Studying Point of View Through Revising Chapter 2

I’ve been playing around with the second chapter of my historical novel for a few months now.

Yes, I said months.

I’m working with the same old plot points, but I’m trying to tell the story in different ways.

Ultimately I want to give my protagonist a richer interior life without sacrificing the epic sound of the omniscient narrator. This amounts to moving the authorial camera back and forth, trying to figure out when to zoom in on Henri and when to use the distant, wry narrator voice I adore. I’ve never worked in third person, let alone omniscient, so Chapter 2 has become a master class in point of view.

I took these two photos in the Ninth Ward of New Orleans a year after Katrina. They show the same view of the same house, but framed differently.

It makes sense to be working on this particular chapter. We put so much stock in beginnings, so there’s a lot of pressure with Chapter 1. If that first page doesn’t work, you’ll lose the reader. Conversely, if I were obsessing over Chapter 8, there would be so much to go back and fix. I wouldn’t know whether to go backwards or forwards after finishing the chapter.

In Chapter 2, my protagonist’s father loses an eye in a workshop accident. The boy races to the village to fetch the doctor and then faints on the doorstep.Β The doctor diagnoses Henri with a weak constitution. And that diagnosis launches the rest of the story.

Looking at these images, and weighing which one is more compelling, and which one I should delete, is similar to the way I've been approaching my novel revisions.

If I can get these scenes right, balancing the interior life of my protagonist with the voice of society within this small town, then I can take what I’ve learned and apply it to other chapters. It seems extremely important to figure this out before going any further. After all, I know the story now. What I don’t know involves how distant I feel from my protagonist and how to get closer while retaining the historical epic sound I love.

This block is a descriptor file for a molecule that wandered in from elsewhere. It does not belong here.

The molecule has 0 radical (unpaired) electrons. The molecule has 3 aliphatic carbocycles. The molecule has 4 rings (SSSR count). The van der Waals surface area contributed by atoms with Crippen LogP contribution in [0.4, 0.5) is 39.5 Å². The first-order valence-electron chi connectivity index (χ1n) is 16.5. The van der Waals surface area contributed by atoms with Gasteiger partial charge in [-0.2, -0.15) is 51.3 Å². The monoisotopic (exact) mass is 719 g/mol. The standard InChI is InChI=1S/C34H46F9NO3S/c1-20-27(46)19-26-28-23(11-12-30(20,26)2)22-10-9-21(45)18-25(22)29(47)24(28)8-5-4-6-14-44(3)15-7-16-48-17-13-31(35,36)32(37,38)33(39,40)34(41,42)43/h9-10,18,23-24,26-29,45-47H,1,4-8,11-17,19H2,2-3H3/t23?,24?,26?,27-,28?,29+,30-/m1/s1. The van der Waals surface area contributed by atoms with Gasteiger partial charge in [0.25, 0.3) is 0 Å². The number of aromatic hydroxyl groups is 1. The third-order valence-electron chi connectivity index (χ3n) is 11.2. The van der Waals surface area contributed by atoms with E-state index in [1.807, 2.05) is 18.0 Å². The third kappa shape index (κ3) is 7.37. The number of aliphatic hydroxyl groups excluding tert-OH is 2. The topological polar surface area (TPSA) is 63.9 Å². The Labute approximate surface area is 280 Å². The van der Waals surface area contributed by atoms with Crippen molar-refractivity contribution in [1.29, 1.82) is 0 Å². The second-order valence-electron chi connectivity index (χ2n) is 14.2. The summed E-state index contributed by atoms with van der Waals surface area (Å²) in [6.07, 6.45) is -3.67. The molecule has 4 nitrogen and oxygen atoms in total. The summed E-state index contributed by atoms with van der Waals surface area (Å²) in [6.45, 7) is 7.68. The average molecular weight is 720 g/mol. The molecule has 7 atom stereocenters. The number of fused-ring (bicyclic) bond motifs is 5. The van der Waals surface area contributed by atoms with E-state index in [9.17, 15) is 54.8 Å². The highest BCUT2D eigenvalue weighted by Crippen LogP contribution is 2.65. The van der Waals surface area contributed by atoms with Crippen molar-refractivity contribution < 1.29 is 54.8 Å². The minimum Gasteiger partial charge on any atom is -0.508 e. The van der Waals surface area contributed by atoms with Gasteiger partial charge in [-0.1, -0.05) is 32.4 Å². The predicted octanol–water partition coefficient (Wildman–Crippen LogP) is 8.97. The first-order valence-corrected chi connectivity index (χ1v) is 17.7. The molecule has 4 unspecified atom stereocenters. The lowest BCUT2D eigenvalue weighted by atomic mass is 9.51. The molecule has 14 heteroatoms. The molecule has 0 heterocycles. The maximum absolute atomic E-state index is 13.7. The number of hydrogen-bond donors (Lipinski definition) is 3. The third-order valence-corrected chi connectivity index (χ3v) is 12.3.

That’s not to say I’ve been totally caught up in the minutiae. I’ve actually been rewriting these scenes from scratch, over and over, trying to figure this puzzle out. I have 50 single-spaced pages in my Chapter 2 document. Most of that I’ve written and discarded at the bottom of the page.

While the work has been infuriatingly slow, it’s also rewarding. I know Henri much better. I’m learning how to zoom in and out. I’ve cut out extra language and collapsed the distance between the reader and this 19th century French village. I’m almost ready to move on to Chapter 3.

Maybe.

Have you done any point of view explorations?

Shortlink:Β http://wp.me/p1bhaB-Bd

About Laura Stanfill

Publisher, Forest Avenue Press
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16 Responses to Studying Point of View Through Revising Chapter 2

  1. For the novels, I’ve always (both times) done omniscient third person, and then the final chapters in first person. I don’t think this is a generally-applicable form, but I like how it’s worked for me. The second novel, U-town, is quite long and doesn’t have a “protagonist” (it covers a lot of characters), so the first person helps to pull things together at the end. Until I moved in that direction, it seemed that the novel might not end at all. πŸ™‚ I tried at one point to take one section of U-town and make it into a more conventional first-person novel (I was thinking of publication), but it lost all of the things that made it special to begin with. So, I dumped that idea.

    More recently I’ve been working with third person limited. Stevie One (my current project) is in a series of parts, each from the third-person-limited perspective of a different character. So far. I can see the possibility of one omniscient chapter in the middle and/or a first-person chapter at the end. Or it may just be third person limited throughout.